Marlboro cigarette is a special product that has fascinated millions of smokers worldwide. They are the largest selling cigarette brand in the world. They are produced by Philip Morris USA, which is a branch of Altria Tobacco Company, in USA and by Philip Morris International, a different company, outside America.
Marlboro Man which features in its promotional campaigns is an American icon symbol. The aim of the company is to use the cowboy figure to market Marlboro cigarettes and their selling point is that Marlboro man captures the essence of the ideal American man. The Marlboro Man has appeared on Marlboro cigarette packs for almost fifty years on newspapers, on the pages of magazines, in store window displays, and billboards.
But this was not the case before the Marlboro man showed up. The brand was not always sold using the image of this cowboy feature. In 1920's when Marlboro cigarettes were first introduced they were promoted as women's cigarettes, with the slogan "Mild as May." This approach was successful until World War II (1939-45), when slow sales caused Marlboro packs to be withdrawn from the market. The brand was revived in the 1950's, when the medical report which caused headache to many of the cigarette brands was released. The report linked cigarette smoking with cancer, this sent people into a tizzy, suddenly they became very health conscious. It was thought that Marlboro cigarettes, with their filter, might offer smokers the illusion of a reduced health risk. However, the filter was regarded as effeminate by many men, who made up the bulk of the market.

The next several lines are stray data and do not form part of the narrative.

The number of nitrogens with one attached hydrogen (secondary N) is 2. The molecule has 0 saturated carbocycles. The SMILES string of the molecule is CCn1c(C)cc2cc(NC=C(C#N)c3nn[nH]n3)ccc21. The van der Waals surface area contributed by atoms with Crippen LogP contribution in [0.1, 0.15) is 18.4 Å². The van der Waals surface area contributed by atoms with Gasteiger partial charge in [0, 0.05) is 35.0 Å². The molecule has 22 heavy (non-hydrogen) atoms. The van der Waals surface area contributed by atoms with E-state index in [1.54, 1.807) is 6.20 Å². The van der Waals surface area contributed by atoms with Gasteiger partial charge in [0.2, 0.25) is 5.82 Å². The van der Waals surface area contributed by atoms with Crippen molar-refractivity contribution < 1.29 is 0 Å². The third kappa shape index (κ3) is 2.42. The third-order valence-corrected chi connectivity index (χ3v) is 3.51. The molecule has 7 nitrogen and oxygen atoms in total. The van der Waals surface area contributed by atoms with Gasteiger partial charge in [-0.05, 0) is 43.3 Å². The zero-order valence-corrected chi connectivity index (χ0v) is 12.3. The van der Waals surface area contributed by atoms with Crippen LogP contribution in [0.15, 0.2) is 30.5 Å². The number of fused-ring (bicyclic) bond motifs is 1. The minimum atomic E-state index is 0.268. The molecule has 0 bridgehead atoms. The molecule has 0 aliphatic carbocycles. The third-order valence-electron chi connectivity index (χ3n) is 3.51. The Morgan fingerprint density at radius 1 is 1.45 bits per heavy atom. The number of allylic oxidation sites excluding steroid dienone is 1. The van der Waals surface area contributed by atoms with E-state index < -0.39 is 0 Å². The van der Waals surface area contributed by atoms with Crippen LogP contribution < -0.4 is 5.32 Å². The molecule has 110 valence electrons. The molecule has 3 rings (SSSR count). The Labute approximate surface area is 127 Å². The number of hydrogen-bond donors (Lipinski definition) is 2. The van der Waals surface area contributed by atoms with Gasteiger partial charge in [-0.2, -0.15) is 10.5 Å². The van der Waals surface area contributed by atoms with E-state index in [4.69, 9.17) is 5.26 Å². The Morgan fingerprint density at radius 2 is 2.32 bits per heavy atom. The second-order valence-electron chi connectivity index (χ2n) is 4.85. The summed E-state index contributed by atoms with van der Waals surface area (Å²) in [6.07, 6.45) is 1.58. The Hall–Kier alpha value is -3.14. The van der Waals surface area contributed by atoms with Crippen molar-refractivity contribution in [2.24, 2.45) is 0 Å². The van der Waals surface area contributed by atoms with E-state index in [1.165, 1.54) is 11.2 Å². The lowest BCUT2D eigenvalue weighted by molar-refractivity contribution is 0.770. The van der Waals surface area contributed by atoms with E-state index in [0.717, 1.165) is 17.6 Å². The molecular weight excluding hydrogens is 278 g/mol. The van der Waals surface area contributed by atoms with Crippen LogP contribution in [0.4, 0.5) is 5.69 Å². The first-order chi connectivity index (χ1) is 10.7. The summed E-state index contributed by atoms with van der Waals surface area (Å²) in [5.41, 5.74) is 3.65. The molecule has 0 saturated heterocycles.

To find a solution for this problem the company hired a Chicago advertising agency called The Leo Burnett Company. This ad agency was given the task of making Marlboro cigarettes appealing to men. They came up with the tattooed man campaign. It involved a series of print ads showing a man with a tattoo on his hand holding a Marlboro. The man would be one of several manly types, such as a firefighter, policeman, a cowboy or a construction worker. After studying the consumer response the agency shortlisted the cowboy figure which proved to be the most popular. By 1957, the cowboy figure replaced other pictures.